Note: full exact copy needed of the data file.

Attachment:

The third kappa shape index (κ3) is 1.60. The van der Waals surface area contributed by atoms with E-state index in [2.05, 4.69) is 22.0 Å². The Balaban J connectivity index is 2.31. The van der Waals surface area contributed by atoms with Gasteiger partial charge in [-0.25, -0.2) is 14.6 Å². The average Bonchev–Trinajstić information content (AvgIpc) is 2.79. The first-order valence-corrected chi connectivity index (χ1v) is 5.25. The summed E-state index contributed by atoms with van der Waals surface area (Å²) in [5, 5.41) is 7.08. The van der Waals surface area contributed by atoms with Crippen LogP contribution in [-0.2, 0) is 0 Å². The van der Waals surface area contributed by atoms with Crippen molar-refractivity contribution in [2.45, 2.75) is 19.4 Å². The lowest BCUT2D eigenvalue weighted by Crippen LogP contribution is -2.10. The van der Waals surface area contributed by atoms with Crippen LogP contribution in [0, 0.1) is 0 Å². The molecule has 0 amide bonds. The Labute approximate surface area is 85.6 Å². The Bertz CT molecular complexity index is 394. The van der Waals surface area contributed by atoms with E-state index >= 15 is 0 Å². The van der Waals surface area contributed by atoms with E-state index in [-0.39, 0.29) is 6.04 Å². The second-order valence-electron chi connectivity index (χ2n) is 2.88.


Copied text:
The third kappa shape index (κ3) is 1.60. The van der Waals surface area contributed by atoms with E-state index in [2.05, 4.69) is 22.0 Å². The Balaban J connectivity index is 2.31. The van der Waals surface area contributed by atoms with Gasteiger partial charge in [-0.25, -0.2) is 14.6 Å². The average Bonchev–Trinajstić information content (AvgIpc) is 2.79. The first-order valence-corrected chi connectivity index (χ1v) is 5.25. The summed E-state index contributed by atoms with van der Waals surface area (Å²) in [5, 5.41) is 7.08. The van der Waals surface area contributed by atoms with Crippen LogP contribution in [-0.2, 0) is 0 Å². The van der Waals surface area contributed by atoms with Crippen molar-refractivity contribution in [2.45, 2.75) is 19.4 Å². The lowest BCUT2D eigenvalue weighted by Crippen LogP contribution is -2.10. The van der Waals surface area contributed by atoms with Crippen LogP contribution in [0, 0.1) is 0 Å². The molecule has 0 amide bonds. The Labute approximate surface area is 85.6 Å². The Bertz CT molecular complexity index is 394. The van der Waals surface area contributed by atoms with E-state index >= 15 is 0 Å². The van der Waals surface area contributed by atoms with E-state index in [-0.39, 0.29) is 6.04 Å². The second-order valence-electron chi connectivity index (χ2n) is 2.88.